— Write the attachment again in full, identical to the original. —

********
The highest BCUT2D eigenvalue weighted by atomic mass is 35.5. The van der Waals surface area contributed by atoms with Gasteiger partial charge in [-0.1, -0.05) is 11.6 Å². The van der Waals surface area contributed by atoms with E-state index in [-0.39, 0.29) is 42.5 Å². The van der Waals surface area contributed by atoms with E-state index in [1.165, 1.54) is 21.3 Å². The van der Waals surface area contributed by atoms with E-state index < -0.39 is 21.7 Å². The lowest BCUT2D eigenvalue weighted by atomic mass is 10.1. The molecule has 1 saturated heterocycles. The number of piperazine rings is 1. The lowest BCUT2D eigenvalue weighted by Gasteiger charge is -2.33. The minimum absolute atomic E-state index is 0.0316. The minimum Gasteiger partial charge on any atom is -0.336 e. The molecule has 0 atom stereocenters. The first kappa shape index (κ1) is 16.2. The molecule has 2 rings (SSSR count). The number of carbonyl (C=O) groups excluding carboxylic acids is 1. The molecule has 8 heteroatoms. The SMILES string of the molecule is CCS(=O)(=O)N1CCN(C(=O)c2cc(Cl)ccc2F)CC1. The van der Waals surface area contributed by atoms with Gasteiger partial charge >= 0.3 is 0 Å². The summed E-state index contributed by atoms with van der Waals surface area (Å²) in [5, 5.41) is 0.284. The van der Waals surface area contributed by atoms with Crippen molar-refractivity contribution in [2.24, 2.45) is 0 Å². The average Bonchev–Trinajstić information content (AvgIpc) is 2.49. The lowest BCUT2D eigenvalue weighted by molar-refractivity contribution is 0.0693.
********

The highest BCUT2D eigenvalue weighted by atomic mass is 35.5. The van der Waals surface area contributed by atoms with Gasteiger partial charge in [-0.1, -0.05) is 11.6 Å². The van der Waals surface area contributed by atoms with E-state index in [-0.39, 0.29) is 42.5 Å². The van der Waals surface area contributed by atoms with E-state index in [1.165, 1.54) is 21.3 Å². The van der Waals surface area contributed by atoms with E-state index < -0.39 is 21.7 Å². The lowest BCUT2D eigenvalue weighted by atomic mass is 10.1. The molecule has 1 saturated heterocycles. The number of piperazine rings is 1. The lowest BCUT2D eigenvalue weighted by Gasteiger charge is -2.33. The minimum absolute atomic E-state index is 0.0316. The minimum Gasteiger partial charge on any atom is -0.336 e. The molecule has 0 atom stereocenters. The first kappa shape index (κ1) is 16.2. The molecule has 2 rings (SSSR count). The number of carbonyl (C=O) groups excluding carboxylic acids is 1. The molecule has 8 heteroatoms. The SMILES string of the molecule is CCS(=O)(=O)N1CCN(C(=O)c2cc(Cl)ccc2F)CC1. The van der Waals surface area contributed by atoms with Gasteiger partial charge >= 0.3 is 0 Å². The summed E-state index contributed by atoms with van der Waals surface area (Å²) in [5, 5.41) is 0.284. The van der Waals surface area contributed by atoms with Crippen molar-refractivity contribution in [2.24, 2.45) is 0 Å². The average Bonchev–Trinajstić information content (AvgIpc) is 2.49. The lowest BCUT2D eigenvalue weighted by molar-refractivity contribution is 0.0693.